The successive eggs, as they recede from the boiler, will thus contain stronger and stronger spirits, so that the last one may be made to receive alcoholic vapor of any desired strength. This is passed into the worm in F and condensed either in that or in the succeeding worm in the tub below, which is filled with water kept cool by a constant flow. The upper cooler, containing the wine, is kept I closed, except that a pipe leads into the globe B. This arrangement is for the purpose of preventing loss of spirit by evaporation, which would be considerable at the temperature it attains by contact with the worm. The excise laws of Great Britain prevented the introduction of this still into that country until after their modification in 1815. Adam's apparatus was in the mean time much improved in France by Isaac Berard, Cellier-Blumenthal, and Derosne. The modification of Cellier-Blumenthal, im-proved by Derosne, and now called Derosne's still, is represented in fig. 4. It consists of two boilers, A, A'; a first rectificator, B; a second rectificator, C; a wine heater, D, containing a dephlegmator; a condenser, F; a supply regulator, E, for controlling the flow of wine from the reservoir G, which is accomplished by means of a floating ball.
The still is worked in the following manner: The boilers are about two thirds filled with wine or the liquor to be subjected to distillation through the cocks c, c'. The proper quantity is indicated by the glass gauges d, d'. Wine from the reservoir G is then let into the funnel J, by which the condenser F and the wine heater D are filled. On the application of heat the low-wine vapors pass from the lower into the upper boiler through the pipe Z, the extremity of which is enlarged and perforated with small holes. Here the vapors are condensed, increasing the strength of the wine in the upper boiler, and consequently lowering its boiling point. The vapors ascend into the rectificators B and C. The lower rectificator, B, contains a number of shallow pans perforated with holes, and a number of spherical disks, also perforated with holes, placed above them, in pairs, the convexity of each disk being upward, and receiving the drip of the shallow pan next above it. This drip is produced by warmed wine which flows from the wine heater through the pipe L. By. these means the vapors ascending from the upper boiler have their more watery portions condensed, while the alcoholic vapor continues to ascend.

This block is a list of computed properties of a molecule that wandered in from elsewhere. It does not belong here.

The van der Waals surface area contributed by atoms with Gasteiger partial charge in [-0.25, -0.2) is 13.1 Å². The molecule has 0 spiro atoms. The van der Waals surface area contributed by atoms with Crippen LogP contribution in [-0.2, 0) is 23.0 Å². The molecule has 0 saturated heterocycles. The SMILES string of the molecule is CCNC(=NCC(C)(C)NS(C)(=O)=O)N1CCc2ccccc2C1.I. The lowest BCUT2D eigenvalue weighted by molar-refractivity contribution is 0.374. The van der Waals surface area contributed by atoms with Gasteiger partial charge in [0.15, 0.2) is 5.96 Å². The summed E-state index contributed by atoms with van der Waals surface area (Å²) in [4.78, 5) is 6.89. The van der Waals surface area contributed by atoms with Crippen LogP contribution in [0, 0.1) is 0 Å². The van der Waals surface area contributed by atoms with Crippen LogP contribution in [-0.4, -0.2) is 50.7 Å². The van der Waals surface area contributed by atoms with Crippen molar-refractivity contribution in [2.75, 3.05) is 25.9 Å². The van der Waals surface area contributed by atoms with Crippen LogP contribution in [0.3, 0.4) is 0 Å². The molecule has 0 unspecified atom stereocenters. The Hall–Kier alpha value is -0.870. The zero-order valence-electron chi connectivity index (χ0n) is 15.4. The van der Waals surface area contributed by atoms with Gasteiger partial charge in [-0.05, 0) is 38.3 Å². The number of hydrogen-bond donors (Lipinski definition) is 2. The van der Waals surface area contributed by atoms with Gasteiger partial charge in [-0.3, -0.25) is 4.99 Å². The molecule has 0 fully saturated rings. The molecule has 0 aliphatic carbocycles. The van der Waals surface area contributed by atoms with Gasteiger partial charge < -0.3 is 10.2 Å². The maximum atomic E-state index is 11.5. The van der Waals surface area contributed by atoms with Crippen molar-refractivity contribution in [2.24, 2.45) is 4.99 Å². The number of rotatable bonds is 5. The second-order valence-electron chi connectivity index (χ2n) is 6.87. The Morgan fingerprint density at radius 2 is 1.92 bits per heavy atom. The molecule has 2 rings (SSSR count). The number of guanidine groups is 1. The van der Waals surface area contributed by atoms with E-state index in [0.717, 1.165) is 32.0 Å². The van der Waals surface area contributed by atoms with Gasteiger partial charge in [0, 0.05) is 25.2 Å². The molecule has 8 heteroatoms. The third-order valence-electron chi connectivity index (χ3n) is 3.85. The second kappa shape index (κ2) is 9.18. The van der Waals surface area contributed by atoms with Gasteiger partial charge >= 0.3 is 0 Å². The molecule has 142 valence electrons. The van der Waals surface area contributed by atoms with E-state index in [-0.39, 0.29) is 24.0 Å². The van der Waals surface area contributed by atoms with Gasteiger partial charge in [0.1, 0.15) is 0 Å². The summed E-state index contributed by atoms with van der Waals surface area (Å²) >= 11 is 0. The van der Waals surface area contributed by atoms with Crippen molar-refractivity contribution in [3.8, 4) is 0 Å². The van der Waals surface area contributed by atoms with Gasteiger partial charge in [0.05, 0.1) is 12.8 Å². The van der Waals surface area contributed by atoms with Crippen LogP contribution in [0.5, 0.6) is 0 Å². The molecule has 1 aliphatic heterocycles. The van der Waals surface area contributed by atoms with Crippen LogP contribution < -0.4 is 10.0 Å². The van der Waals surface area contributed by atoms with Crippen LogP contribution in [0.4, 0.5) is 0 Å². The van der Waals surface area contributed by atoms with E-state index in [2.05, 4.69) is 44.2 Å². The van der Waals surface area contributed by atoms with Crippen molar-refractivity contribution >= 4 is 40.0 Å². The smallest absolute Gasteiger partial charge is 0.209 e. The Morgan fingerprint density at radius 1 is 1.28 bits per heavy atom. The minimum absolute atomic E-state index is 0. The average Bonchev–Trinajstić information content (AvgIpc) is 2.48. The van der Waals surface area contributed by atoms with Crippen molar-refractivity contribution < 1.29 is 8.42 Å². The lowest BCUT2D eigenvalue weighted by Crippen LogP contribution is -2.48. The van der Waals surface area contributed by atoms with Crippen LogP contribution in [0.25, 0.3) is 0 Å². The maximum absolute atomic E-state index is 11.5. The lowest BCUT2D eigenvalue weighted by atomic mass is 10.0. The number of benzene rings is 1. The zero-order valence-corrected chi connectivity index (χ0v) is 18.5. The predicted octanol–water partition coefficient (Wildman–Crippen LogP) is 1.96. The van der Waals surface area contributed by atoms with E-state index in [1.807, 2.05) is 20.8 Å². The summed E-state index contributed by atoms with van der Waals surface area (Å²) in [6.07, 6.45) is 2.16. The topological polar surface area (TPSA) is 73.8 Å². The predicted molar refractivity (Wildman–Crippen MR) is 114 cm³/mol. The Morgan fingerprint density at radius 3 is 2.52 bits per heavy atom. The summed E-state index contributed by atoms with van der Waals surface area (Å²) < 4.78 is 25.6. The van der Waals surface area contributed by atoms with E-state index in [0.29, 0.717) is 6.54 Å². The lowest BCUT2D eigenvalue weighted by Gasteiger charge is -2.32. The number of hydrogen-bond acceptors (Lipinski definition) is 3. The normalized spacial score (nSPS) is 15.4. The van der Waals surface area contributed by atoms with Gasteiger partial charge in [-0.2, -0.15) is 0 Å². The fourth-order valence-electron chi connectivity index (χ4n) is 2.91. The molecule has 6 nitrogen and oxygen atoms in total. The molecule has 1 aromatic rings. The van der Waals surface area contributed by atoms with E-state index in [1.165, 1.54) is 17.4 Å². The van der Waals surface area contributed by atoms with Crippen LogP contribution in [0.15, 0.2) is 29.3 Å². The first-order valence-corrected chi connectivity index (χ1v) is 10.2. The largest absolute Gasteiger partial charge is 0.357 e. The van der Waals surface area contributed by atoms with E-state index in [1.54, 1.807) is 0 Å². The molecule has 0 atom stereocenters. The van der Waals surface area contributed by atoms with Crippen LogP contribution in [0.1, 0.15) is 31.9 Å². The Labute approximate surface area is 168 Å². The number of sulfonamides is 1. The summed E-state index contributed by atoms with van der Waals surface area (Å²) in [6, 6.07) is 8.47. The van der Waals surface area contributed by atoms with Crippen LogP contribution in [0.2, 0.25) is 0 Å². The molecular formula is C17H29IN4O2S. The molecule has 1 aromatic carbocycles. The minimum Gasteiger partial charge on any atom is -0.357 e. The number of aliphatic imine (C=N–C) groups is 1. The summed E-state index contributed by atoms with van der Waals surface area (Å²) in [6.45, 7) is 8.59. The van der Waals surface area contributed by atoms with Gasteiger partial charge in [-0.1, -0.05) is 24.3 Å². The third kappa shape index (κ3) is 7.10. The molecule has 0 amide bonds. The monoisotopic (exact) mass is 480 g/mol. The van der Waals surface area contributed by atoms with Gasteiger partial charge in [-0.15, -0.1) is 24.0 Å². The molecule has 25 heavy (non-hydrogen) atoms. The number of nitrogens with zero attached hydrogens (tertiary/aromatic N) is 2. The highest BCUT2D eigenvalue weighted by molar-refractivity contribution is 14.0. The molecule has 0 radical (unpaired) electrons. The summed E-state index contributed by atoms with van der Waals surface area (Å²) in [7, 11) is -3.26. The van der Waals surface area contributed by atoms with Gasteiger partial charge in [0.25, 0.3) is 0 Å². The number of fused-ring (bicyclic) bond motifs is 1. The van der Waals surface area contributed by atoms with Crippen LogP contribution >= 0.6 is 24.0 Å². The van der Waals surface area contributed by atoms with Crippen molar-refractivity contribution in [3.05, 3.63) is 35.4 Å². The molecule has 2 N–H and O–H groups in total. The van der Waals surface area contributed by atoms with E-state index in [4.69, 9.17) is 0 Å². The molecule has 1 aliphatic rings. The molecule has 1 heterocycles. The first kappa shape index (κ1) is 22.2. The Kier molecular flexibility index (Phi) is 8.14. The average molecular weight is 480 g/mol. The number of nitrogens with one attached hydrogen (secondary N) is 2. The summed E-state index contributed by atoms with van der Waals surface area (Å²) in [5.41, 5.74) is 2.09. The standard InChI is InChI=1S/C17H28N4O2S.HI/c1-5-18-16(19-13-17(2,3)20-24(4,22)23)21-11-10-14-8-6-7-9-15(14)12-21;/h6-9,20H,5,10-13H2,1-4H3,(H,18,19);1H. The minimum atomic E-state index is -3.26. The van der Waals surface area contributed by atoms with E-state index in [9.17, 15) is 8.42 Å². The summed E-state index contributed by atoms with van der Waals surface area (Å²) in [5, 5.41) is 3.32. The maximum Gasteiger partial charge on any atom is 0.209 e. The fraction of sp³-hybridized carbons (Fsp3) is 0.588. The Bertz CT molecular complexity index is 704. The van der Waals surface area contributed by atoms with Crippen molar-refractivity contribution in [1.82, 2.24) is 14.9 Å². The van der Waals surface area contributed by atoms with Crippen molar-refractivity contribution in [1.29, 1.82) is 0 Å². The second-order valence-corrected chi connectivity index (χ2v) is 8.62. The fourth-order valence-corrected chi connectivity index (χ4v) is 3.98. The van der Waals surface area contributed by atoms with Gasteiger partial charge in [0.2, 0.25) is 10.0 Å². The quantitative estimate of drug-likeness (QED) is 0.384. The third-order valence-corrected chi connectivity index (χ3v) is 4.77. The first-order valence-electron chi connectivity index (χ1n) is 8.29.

The dripping wine also has a portion of its alcohol expelled in the form of vapor, which ascends with the vapor coming from below into the upper rectificator through the orifice O in its bottom. This upper rectificator communicates through the tube M with a worm (which is the dephlegmator) in the wine warmer D, the worm ending in the tube m, which again terminates in the worm contained in the condenser F through a cylindrical connection in its upper part. The worm in F terminates in a small vessel, N, which is furnished with an alcoholometer. The alcohol in N flows from its upper part into the cistern II. The upper rectificator 0 is divided into a number of compartments by as many horizontal partitions, each disk having an orifice in its centre, like the orifice at O. To each of these orifices on the upper side of the partition is adjusted a short open vertical tube. A short distance above each tube is placed an inverted pan, having its edges descending about three fourths of an inch below the level of the upper orifice of the tube. As the vapors ascend from the lower rectificator into the upper one, a portion of them condense and collect upon the bottom of the compartments until they rise slightly above the edges of the inverted pans and nearly to the upper orifices of the tubes.